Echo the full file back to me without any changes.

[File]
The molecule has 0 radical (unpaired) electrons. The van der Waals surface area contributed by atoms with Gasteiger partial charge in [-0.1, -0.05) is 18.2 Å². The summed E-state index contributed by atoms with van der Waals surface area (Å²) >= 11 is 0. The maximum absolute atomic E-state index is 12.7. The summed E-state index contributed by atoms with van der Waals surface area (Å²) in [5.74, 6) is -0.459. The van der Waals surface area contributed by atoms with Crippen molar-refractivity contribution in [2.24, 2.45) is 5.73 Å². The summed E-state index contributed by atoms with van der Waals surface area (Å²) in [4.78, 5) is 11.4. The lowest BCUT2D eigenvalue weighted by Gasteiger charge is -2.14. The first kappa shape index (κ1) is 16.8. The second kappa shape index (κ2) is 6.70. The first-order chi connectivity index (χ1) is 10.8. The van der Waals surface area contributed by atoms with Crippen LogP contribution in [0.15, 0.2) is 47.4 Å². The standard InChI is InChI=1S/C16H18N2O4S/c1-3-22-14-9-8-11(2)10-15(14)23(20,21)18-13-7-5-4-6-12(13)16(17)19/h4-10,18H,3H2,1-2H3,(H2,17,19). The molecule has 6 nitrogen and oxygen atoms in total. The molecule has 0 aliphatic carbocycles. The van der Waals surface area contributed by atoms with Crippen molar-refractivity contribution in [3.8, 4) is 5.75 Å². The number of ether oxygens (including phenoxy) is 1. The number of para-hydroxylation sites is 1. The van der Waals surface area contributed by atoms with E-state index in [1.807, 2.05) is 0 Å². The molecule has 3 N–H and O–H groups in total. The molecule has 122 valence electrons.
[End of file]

The molecule has 0 radical (unpaired) electrons. The van der Waals surface area contributed by atoms with Gasteiger partial charge in [-0.1, -0.05) is 18.2 Å². The summed E-state index contributed by atoms with van der Waals surface area (Å²) >= 11 is 0. The maximum absolute atomic E-state index is 12.7. The summed E-state index contributed by atoms with van der Waals surface area (Å²) in [5.74, 6) is -0.459. The van der Waals surface area contributed by atoms with Crippen molar-refractivity contribution in [2.24, 2.45) is 5.73 Å². The summed E-state index contributed by atoms with van der Waals surface area (Å²) in [4.78, 5) is 11.4. The lowest BCUT2D eigenvalue weighted by Gasteiger charge is -2.14. The first kappa shape index (κ1) is 16.8. The second kappa shape index (κ2) is 6.70. The first-order chi connectivity index (χ1) is 10.8. The van der Waals surface area contributed by atoms with Crippen LogP contribution in [0.15, 0.2) is 47.4 Å². The standard InChI is InChI=1S/C16H18N2O4S/c1-3-22-14-9-8-11(2)10-15(14)23(20,21)18-13-7-5-4-6-12(13)16(17)19/h4-10,18H,3H2,1-2H3,(H2,17,19). The molecule has 6 nitrogen and oxygen atoms in total. The molecule has 0 aliphatic carbocycles. The van der Waals surface area contributed by atoms with Crippen molar-refractivity contribution in [3.8, 4) is 5.75 Å². The number of ether oxygens (including phenoxy) is 1. The number of para-hydroxylation sites is 1. The van der Waals surface area contributed by atoms with E-state index in [1.807, 2.05) is 0 Å². The molecule has 3 N–H and O–H groups in total. The molecule has 122 valence electrons.